Republican voters give Trump and GOP governors cover to reopen

Republican voters have undergone a significant shift on the coronavirus in a few short weeks.

A month ago, half of GOP voters said they were more worried about public health than the economy. Now, fewer than 2 in 5 say their concerns about the physical dangers of the virus outweigh their fears of a free-falling economy — a 13 percent drop. And the percentage of Republicans who said it was more important for the government to address the spread of the virus than the economy fell 22 points, from 65 percent to 43 percent, versus a 15-point drop overall.

The changes, documented by weekly POLITICO/Morning Consult polls, shows that the party base has moved largely in sync with President Donald Trump and Republican governors as they press to reopen the economy sooner rather than later. It hints at a self-reinforcing dynamic in which Republican voters take cues from Trump and GOP politicians, who in turn use that support to justify reopening faster despite warnings from public health officials.

But it also risks putting Trump and the GOP out of step with the majority of voters on the most urgent issue facing the country just months before the presidential election. Fifty-six percent of voters overall say they’re more concerned about public health than the economy, though that is a drop of 8 percentage points from April 10 to 12, when they were first asked.

“As Congress reconvenes, a sharp political divide continues, as Republicans are increasingly more concerned with the pandemic’s economic impact, though a plurality of voters feel the country is reopening too quickly,” said Tyler Sinclair, vice president at Morning Consult.

While the federal government has begun to pivot toward reopening, some states — mostly controlled by Republican governors like Georgia’s Brian Kemp and Texas’ Greg Abbott — have been more aggressive. In both states, for example, residents can currently visit barber shops and restaurants, though with some restrictions on crowds and physical distance.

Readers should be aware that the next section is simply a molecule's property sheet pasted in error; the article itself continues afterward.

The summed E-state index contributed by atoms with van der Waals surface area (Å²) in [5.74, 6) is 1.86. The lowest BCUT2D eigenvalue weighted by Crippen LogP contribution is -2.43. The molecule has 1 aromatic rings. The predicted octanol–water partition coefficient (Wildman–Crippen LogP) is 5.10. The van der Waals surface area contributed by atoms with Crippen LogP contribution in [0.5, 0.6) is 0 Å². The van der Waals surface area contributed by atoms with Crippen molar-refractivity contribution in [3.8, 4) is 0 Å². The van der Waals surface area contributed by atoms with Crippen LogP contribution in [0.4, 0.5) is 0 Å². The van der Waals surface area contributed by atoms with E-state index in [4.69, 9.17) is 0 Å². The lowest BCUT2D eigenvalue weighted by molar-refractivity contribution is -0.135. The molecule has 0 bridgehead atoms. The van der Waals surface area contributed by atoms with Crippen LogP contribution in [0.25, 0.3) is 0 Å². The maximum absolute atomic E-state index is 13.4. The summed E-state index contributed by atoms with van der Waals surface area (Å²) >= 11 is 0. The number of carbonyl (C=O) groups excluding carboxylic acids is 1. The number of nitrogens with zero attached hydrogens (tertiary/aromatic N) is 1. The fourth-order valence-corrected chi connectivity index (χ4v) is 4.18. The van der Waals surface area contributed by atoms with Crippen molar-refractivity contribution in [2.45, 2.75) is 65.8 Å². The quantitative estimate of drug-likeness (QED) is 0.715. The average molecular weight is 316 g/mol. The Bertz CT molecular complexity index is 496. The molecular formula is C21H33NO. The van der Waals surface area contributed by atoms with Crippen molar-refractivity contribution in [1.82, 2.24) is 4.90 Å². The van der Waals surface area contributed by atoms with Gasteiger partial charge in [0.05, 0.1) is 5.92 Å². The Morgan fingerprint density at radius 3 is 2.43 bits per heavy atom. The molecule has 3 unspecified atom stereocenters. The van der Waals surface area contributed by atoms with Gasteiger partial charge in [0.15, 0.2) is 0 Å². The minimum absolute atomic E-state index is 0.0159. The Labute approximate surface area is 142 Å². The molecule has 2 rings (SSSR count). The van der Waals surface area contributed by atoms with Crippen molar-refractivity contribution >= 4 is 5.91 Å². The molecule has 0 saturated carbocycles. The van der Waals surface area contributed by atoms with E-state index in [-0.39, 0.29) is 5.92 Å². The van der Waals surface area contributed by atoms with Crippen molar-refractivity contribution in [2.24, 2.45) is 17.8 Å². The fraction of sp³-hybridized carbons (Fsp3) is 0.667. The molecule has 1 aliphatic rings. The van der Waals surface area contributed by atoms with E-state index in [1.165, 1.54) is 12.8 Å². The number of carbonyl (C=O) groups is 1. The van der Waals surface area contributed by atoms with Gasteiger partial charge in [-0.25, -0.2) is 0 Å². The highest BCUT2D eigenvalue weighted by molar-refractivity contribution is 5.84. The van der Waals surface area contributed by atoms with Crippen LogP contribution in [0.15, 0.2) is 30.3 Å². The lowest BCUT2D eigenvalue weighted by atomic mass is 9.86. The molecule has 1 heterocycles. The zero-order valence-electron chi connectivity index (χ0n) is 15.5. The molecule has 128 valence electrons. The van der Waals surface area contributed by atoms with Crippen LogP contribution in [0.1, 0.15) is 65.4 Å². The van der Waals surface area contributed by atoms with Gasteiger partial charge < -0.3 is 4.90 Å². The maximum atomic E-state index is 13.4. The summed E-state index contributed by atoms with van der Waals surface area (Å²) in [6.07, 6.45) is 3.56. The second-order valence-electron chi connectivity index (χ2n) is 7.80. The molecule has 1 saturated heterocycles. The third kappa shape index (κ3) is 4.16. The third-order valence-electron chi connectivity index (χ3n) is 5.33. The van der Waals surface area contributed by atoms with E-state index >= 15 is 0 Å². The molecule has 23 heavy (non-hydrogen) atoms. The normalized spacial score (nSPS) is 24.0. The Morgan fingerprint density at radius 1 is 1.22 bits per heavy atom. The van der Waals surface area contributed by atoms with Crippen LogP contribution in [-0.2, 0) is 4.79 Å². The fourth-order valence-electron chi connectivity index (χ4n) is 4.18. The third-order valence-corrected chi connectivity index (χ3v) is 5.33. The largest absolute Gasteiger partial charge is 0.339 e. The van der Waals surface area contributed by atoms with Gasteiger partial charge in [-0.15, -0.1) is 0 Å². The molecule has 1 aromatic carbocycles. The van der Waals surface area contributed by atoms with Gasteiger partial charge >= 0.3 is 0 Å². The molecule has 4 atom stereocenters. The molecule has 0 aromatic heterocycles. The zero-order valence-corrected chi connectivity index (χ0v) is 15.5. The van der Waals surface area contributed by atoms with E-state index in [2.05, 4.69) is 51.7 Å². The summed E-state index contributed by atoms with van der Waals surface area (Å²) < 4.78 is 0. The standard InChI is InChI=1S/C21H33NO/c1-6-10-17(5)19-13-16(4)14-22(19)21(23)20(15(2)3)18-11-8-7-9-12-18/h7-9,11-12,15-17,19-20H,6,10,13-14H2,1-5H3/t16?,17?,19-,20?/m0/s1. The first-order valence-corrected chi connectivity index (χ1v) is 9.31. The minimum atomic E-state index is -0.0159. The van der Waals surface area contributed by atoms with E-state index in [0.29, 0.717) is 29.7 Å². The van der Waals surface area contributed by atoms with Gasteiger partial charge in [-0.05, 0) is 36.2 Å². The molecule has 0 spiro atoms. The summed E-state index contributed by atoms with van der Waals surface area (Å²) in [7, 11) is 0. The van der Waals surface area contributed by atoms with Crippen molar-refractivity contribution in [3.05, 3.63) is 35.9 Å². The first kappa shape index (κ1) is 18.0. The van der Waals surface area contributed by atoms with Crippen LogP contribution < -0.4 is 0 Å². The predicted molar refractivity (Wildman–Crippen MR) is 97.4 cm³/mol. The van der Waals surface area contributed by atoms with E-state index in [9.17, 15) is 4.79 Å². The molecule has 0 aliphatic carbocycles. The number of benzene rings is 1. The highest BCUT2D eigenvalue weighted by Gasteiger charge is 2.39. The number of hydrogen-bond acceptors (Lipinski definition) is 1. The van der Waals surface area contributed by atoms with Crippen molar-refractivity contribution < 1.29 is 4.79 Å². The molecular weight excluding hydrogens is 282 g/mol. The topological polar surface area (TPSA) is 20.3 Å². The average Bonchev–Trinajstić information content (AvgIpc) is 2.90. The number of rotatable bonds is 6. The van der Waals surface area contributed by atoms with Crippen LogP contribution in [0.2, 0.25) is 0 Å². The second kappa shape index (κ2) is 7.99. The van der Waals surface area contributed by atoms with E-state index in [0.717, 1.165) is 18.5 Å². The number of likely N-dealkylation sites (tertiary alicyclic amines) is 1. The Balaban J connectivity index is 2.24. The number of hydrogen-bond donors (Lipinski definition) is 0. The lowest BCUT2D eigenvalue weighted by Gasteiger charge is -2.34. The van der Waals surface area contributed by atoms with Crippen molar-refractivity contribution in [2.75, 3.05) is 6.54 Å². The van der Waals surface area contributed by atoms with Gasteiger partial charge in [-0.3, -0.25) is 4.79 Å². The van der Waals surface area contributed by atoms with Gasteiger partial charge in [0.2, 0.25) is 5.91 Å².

Asked whether they are more concerned about the economic impact of the coronavirus, “including the effects on the stock market and increased unemployment,” and the public health impact, “including the spread of the disease, which could cause more deaths, voters choose the public health effects by a 24-point margin, 56 percent to 34 percent.

But the partisan split is vast and colors public opinion on the virus and the government response: Democrats say they are more worried about public health, 72 percent to 16 percent, but Republicans are more concerned about the economy, 55 percent to 38 percent.

Independents are more worried about public health by a 20-point margin, 54 percent to 34 percent.

Similarly, voters say by a 2-to-1 margin that it’s more important for the government to address the spread of the virus than the economy, 60 percent to 30 percent. Among Democratic voters, it’s 72 percent to 16 percent — but a narrow majority of Republicans, 51 percent to 43 percent, say it’s more important for government to address the economy.

Seven-in-10 voters in the new survey, 70 percent, say Americans should continue social and physical distancing measures “as long as is needed to curb the spread of the coronavirus, even if it means continued damage to the economy” — including 82 percent of Democrats, 56 percent of Republicans and 70 percent of independents.

By comparison, only 17 percent say those social distancing measures should end “to stimulate the economy, even if it means increasing the spread of the coronavirus,” though that includes a third of Republicans, 33 percent.

While a huge majority supports continuing social distancing, it’s not as overwhelming as it was a month ago — with the most movement among Republicans. In mid-April, over 8-in-10 voters, 81 percent, said Americans should continue social distancing. Support for continuing social distancing has slipped 16 points among Republican voters, but only 7 points among Democrats and 12 points among independents.

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